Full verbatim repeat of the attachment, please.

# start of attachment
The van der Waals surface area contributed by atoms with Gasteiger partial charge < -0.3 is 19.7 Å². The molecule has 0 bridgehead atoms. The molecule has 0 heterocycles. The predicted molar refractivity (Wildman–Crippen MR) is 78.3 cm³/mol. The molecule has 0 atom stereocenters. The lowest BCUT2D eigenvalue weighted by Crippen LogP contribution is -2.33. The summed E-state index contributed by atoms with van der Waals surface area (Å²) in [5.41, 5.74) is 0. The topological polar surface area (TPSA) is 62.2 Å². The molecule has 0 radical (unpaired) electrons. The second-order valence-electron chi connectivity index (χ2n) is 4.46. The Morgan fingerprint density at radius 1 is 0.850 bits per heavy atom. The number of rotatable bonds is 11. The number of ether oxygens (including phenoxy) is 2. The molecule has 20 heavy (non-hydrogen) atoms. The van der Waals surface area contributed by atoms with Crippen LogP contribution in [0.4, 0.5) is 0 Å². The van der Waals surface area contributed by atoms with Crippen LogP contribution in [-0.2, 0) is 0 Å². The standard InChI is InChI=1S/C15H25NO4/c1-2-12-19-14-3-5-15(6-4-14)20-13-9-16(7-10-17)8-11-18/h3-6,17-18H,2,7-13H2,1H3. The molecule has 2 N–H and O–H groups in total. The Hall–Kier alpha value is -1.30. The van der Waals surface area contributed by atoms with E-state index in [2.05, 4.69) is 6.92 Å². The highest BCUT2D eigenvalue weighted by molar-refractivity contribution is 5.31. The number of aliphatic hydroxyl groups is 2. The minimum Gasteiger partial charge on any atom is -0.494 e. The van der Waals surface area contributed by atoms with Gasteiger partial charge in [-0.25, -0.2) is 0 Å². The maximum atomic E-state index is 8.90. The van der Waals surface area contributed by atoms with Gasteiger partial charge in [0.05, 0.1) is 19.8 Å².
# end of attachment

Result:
The van der Waals surface area contributed by atoms with Gasteiger partial charge < -0.3 is 19.7 Å². The molecule has 0 bridgehead atoms. The molecule has 0 heterocycles. The predicted molar refractivity (Wildman–Crippen MR) is 78.3 cm³/mol. The molecule has 0 atom stereocenters. The lowest BCUT2D eigenvalue weighted by Crippen LogP contribution is -2.33. The summed E-state index contributed by atoms with van der Waals surface area (Å²) in [5.41, 5.74) is 0. The topological polar surface area (TPSA) is 62.2 Å². The molecule has 0 radical (unpaired) electrons. The second-order valence-electron chi connectivity index (χ2n) is 4.46. The Morgan fingerprint density at radius 1 is 0.850 bits per heavy atom. The number of rotatable bonds is 11. The number of ether oxygens (including phenoxy) is 2. The molecule has 20 heavy (non-hydrogen) atoms. The van der Waals surface area contributed by atoms with Crippen LogP contribution in [0.4, 0.5) is 0 Å². The van der Waals surface area contributed by atoms with Crippen LogP contribution in [-0.2, 0) is 0 Å². The standard InChI is InChI=1S/C15H25NO4/c1-2-12-19-14-3-5-15(6-4-14)20-13-9-16(7-10-17)8-11-18/h3-6,17-18H,2,7-13H2,1H3. The molecule has 2 N–H and O–H groups in total. The Hall–Kier alpha value is -1.30. The van der Waals surface area contributed by atoms with E-state index in [2.05, 4.69) is 6.92 Å². The highest BCUT2D eigenvalue weighted by molar-refractivity contribution is 5.31. The number of aliphatic hydroxyl groups is 2. The minimum Gasteiger partial charge on any atom is -0.494 e. The van der Waals surface area contributed by atoms with Gasteiger partial charge in [-0.25, -0.2) is 0 Å². The maximum atomic E-state index is 8.90. The van der Waals surface area contributed by atoms with Gasteiger partial charge in [0.05, 0.1) is 19.8 Å².